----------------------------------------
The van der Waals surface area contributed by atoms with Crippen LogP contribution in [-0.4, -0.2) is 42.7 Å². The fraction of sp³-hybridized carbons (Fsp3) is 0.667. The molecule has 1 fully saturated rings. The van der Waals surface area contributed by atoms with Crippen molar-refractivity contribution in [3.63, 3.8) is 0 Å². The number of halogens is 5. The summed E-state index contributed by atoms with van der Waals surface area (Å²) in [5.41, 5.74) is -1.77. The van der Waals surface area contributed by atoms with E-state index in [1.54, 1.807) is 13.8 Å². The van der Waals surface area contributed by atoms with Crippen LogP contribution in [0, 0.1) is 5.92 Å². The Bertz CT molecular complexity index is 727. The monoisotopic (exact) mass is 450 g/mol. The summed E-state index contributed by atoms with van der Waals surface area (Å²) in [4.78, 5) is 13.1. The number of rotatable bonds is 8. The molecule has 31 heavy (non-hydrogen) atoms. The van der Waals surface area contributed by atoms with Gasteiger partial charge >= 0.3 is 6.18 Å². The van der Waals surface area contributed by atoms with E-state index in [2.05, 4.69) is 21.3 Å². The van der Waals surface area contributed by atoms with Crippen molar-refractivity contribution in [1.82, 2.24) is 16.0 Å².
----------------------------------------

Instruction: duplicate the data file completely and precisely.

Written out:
The van der Waals surface area contributed by atoms with Crippen LogP contribution in [-0.4, -0.2) is 42.7 Å². The fraction of sp³-hybridized carbons (Fsp3) is 0.667. The molecule has 1 fully saturated rings. The van der Waals surface area contributed by atoms with Crippen molar-refractivity contribution in [3.63, 3.8) is 0 Å². The number of halogens is 5. The summed E-state index contributed by atoms with van der Waals surface area (Å²) in [5.41, 5.74) is -1.77. The van der Waals surface area contributed by atoms with E-state index in [1.54, 1.807) is 13.8 Å². The van der Waals surface area contributed by atoms with Crippen LogP contribution in [0, 0.1) is 5.92 Å². The Bertz CT molecular complexity index is 727. The monoisotopic (exact) mass is 450 g/mol. The summed E-state index contributed by atoms with van der Waals surface area (Å²) in [4.78, 5) is 13.1. The number of rotatable bonds is 8. The molecule has 31 heavy (non-hydrogen) atoms. The van der Waals surface area contributed by atoms with Gasteiger partial charge >= 0.3 is 6.18 Å². The van der Waals surface area contributed by atoms with E-state index in [2.05, 4.69) is 21.3 Å². The van der Waals surface area contributed by atoms with Crippen molar-refractivity contribution in [1.82, 2.24) is 16.0 Å².